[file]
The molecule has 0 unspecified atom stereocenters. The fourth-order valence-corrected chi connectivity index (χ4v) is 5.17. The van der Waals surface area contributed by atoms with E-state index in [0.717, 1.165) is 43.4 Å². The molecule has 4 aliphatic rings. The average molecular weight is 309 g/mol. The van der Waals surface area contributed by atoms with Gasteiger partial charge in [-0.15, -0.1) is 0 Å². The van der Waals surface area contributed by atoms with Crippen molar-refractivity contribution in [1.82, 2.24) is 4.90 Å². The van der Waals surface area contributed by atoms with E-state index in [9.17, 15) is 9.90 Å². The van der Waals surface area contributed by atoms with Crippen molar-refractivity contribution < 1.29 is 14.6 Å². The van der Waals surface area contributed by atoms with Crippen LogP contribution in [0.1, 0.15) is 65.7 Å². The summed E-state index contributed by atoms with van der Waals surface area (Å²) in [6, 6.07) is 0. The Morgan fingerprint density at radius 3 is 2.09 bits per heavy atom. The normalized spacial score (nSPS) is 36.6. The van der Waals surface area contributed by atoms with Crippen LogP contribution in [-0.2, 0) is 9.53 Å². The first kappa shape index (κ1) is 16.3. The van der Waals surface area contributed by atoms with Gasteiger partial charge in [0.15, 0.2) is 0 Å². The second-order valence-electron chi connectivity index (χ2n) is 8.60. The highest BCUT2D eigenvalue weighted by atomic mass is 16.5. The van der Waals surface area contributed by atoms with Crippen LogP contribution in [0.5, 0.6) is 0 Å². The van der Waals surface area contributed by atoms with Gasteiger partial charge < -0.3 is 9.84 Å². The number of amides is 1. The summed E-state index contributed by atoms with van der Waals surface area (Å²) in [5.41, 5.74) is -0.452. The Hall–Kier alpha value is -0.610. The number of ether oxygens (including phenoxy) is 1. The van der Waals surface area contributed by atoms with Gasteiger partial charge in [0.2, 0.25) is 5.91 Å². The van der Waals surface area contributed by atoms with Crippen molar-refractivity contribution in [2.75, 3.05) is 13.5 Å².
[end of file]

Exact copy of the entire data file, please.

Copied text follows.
The molecule has 0 unspecified atom stereocenters. The fourth-order valence-corrected chi connectivity index (χ4v) is 5.17. The van der Waals surface area contributed by atoms with E-state index in [0.717, 1.165) is 43.4 Å². The molecule has 4 aliphatic rings. The average molecular weight is 309 g/mol. The van der Waals surface area contributed by atoms with Gasteiger partial charge in [-0.15, -0.1) is 0 Å². The van der Waals surface area contributed by atoms with Crippen molar-refractivity contribution in [1.82, 2.24) is 4.90 Å². The van der Waals surface area contributed by atoms with E-state index in [9.17, 15) is 9.90 Å². The van der Waals surface area contributed by atoms with Crippen molar-refractivity contribution < 1.29 is 14.6 Å². The van der Waals surface area contributed by atoms with Crippen LogP contribution in [0.1, 0.15) is 65.7 Å². The summed E-state index contributed by atoms with van der Waals surface area (Å²) in [6, 6.07) is 0. The Morgan fingerprint density at radius 3 is 2.09 bits per heavy atom. The normalized spacial score (nSPS) is 36.6. The van der Waals surface area contributed by atoms with Crippen LogP contribution in [-0.2, 0) is 9.53 Å². The first kappa shape index (κ1) is 16.3. The van der Waals surface area contributed by atoms with Gasteiger partial charge in [0.15, 0.2) is 0 Å². The second-order valence-electron chi connectivity index (χ2n) is 8.60. The highest BCUT2D eigenvalue weighted by atomic mass is 16.5. The van der Waals surface area contributed by atoms with Crippen LogP contribution in [0.5, 0.6) is 0 Å². The van der Waals surface area contributed by atoms with Gasteiger partial charge < -0.3 is 9.84 Å². The number of amides is 1. The summed E-state index contributed by atoms with van der Waals surface area (Å²) in [5.41, 5.74) is -0.452. The Hall–Kier alpha value is -0.610. The number of ether oxygens (including phenoxy) is 1. The van der Waals surface area contributed by atoms with Gasteiger partial charge in [0.2, 0.25) is 5.91 Å². The van der Waals surface area contributed by atoms with Crippen molar-refractivity contribution in [2.75, 3.05) is 13.5 Å².